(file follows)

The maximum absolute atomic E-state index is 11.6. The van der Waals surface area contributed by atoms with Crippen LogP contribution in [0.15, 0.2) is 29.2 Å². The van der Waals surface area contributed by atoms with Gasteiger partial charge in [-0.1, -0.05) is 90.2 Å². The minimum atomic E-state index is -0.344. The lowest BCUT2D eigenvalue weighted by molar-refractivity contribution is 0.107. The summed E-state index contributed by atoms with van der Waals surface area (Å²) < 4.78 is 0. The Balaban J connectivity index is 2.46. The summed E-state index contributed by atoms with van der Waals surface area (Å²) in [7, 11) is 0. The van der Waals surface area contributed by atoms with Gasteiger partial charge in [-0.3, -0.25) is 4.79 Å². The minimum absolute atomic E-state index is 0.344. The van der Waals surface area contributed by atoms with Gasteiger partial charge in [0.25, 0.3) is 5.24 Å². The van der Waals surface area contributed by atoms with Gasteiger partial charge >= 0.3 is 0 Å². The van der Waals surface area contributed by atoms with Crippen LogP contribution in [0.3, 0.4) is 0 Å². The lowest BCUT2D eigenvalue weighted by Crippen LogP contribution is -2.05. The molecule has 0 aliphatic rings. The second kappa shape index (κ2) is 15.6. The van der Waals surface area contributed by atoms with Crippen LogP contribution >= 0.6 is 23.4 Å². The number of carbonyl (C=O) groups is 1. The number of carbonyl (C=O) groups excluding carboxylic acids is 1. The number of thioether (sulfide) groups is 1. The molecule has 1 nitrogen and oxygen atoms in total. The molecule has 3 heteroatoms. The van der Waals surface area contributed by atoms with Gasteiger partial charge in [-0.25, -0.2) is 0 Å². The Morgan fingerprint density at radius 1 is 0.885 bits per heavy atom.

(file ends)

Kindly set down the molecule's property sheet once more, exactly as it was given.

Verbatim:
The maximum absolute atomic E-state index is 11.6. The van der Waals surface area contributed by atoms with Crippen LogP contribution in [0.15, 0.2) is 29.2 Å². The van der Waals surface area contributed by atoms with Gasteiger partial charge in [-0.1, -0.05) is 90.2 Å². The minimum atomic E-state index is -0.344. The lowest BCUT2D eigenvalue weighted by molar-refractivity contribution is 0.107. The summed E-state index contributed by atoms with van der Waals surface area (Å²) < 4.78 is 0. The Balaban J connectivity index is 2.46. The summed E-state index contributed by atoms with van der Waals surface area (Å²) in [7, 11) is 0. The van der Waals surface area contributed by atoms with Gasteiger partial charge in [-0.3, -0.25) is 4.79 Å². The minimum absolute atomic E-state index is 0.344. The van der Waals surface area contributed by atoms with Gasteiger partial charge in [0.25, 0.3) is 5.24 Å². The van der Waals surface area contributed by atoms with Gasteiger partial charge >= 0.3 is 0 Å². The van der Waals surface area contributed by atoms with Crippen LogP contribution in [0.3, 0.4) is 0 Å². The lowest BCUT2D eigenvalue weighted by Crippen LogP contribution is -2.05. The molecule has 0 aliphatic rings. The second kappa shape index (κ2) is 15.6. The van der Waals surface area contributed by atoms with Crippen LogP contribution >= 0.6 is 23.4 Å². The number of carbonyl (C=O) groups is 1. The number of carbonyl (C=O) groups excluding carboxylic acids is 1. The number of thioether (sulfide) groups is 1. The molecule has 1 nitrogen and oxygen atoms in total. The molecule has 3 heteroatoms. The van der Waals surface area contributed by atoms with Gasteiger partial charge in [-0.25, -0.2) is 0 Å². The Morgan fingerprint density at radius 1 is 0.885 bits per heavy atom.